EDITOR’S INTRO: I commissioned this article on WordPress pros and cons for a couple of reasons. Firstly, I’m a big fan of using WordPress to create my sites – including this one. Secondly, I’ve been asked many times about getting started with blogging recently. In fact, in my step-by-step guide to freelance writing, I suggest starting a blog as a key part of the process.
While there are loads of “blogging for beginners” articles online, many of them forget that most people are complete technical novices when they start their first blog. These articles incorrectly assume a certain level of knowledge. That’s why I thought it a good idea to ask someone who describes herself as a “complete novice” to write this WordPress pros and cons article!
So, with that explained, I’ll hand you over to her.
Lots of HomeWorkingClub readers would love to start a blog, but find the whole idea rather daunting.
Six months ago I took the plunge and began a blog of my own. I was a total novice, but I knew I wanted to write, and blogging seemed to be a good way to start.
Almost immediately, I came across the question that all bloggers eventually face: Should I use WordPress?
If you’re new to creating online, your next thought might very well be: “WordPress — what’s that?” So let’s start there.
What is WordPress?
WordPress is a content management system (CMS) for websites. That means it is what you use to put content onto your site.
WordPress is not the only CMS out there, but it is one of the largest. It’s also the most widely-used in the blogging world. TechCrunch, Sony and Microsoft are just a few of the big-name companies that use WordPress.
WordPress is open-source software — developed by thousands of volunteers over many years — and is free for anyone to use.
When it comes to WordPress pros and cons, the first of the cons is that – rather confusingly – there seem to be two names associated with WordPress:
WordPress.com and WordPress.org?
WordPress.com is a service owned by a company called Automattic. In the .com version of WordPress, you get everything you need to set up, giving your blog a “home” and an “address” on the internet as well as a way to put content onto your site. It’s a great way to get started really quickly with no existing knowledge.
There is even a free version of WordPress.com which means that you can set up with no initial costs. However, your website will reflect that in its name, which will have the structure of myblogname.wordpress.com. There are also various paid options which give you more storage space and features.
WordPress.org is the same underlying CMS system. You use it when you buy your own domain from a web hosting provider. There are a huge number of those to choose from.
WordPress.org is free, but you have to pay the domain company to host your website, so there are initial and ongoing costs to consider. (EDITOR’S NOTE: HomeWorkingClub.com recommends Dreamhost for this. It’s where HWC itself is located, and where I’ve hosted numerous sites for myself and for clients over the years. I particularly recommend it for its support, which is always top-notch, and particularly useful for novices.You can find Dreamhost here).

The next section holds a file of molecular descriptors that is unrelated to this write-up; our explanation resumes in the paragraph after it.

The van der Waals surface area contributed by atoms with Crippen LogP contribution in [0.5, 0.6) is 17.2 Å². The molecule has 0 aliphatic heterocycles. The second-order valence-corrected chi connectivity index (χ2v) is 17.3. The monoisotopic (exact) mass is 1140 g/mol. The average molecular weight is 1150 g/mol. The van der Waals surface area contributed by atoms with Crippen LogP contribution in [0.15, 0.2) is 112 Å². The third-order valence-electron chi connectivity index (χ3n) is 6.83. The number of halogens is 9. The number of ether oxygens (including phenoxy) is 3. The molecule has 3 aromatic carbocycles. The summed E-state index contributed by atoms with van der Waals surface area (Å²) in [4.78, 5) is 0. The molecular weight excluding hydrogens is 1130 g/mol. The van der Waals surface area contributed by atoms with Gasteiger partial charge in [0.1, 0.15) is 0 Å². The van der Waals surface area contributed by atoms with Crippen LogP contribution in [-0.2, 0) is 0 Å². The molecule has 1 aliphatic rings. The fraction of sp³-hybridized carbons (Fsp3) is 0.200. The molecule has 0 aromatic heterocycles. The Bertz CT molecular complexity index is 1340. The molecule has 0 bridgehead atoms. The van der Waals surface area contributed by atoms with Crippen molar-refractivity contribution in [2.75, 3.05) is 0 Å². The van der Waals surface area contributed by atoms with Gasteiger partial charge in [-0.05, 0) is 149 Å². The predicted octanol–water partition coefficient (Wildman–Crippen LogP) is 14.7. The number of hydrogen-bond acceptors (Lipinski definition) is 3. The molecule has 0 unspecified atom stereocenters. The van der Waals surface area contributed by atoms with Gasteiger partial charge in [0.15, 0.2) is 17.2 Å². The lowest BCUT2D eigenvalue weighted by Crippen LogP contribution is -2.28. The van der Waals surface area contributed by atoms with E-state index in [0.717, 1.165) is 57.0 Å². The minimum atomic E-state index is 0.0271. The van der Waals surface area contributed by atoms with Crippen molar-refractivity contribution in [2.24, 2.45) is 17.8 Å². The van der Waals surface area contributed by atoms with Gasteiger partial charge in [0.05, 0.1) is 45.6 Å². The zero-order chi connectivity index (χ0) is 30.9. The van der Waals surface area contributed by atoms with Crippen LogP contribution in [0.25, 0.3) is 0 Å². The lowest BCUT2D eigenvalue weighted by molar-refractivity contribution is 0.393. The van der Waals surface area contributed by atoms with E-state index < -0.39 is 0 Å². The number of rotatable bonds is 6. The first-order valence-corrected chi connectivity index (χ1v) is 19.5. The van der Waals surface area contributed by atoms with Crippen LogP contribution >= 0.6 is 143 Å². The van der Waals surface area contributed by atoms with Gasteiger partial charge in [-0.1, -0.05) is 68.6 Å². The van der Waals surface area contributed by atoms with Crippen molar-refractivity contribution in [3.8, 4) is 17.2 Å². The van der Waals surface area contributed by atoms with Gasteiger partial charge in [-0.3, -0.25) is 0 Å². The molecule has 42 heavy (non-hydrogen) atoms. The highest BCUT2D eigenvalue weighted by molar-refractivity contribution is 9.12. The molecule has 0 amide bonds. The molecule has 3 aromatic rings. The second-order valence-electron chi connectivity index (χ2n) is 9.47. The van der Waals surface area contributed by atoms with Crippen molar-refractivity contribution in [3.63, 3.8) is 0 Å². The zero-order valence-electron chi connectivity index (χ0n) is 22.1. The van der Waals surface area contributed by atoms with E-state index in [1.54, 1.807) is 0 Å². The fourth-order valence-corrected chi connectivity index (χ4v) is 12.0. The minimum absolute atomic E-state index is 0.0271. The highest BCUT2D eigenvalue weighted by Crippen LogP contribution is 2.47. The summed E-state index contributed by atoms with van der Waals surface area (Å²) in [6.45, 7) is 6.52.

I’d read complaints that WordPress is difficult to install on your own hosting. That may have been true in the past, but most hosts (including Dreamhost) offer 1-click installation. Mine certainly did, and it was easy to do.
If you’re in any way serious about blogging, and hope one day to make even a little money from it, it makes FAR more sense to start with WordPress.ORG rather than WordPress.COM.
My Experience With WordPress.org
Choosing A Theme
A theme provides the template for the way your website is displayed online.
WordPress provides a number of free themes as well as “Premium Themes” which you have to pay for.
There are many other companies that also provide themes, both free and paid. They all have demos which often look fantastic, and are usually well-categorised. You can choose a “blogging”, “business” or “magazine style” theme for example.
One place that’s particularly worth looking at, to get an idea of what’s possible with WordPress themes, is ThemeForest. If you search for long enough, you might find the one used to create HomeWorkingClub!
WordPress Pros and Cons: Theme Woes!
One downside is that the template you get often looks nothing like the fancy demo when you install it!
It usually comes as a blank canvas, with settings and limitations as to what you can and cannot do. You then have to set it up the way you want it, and, in my case, that proved to be the hardest thing for me to do. Sometimes themes do give you the ability to install all the “demo content,” but turning that into what you actually want can involve a big learning curve too!
Fortunately, you can try some themes out before you commit. And even when you’ve got it all set up, those others will remain available to you should you wish to switch. It’s probably a good idea to do all your tampering early on, before you have too many things up and running which could be affected if you decide to radically change your blog design.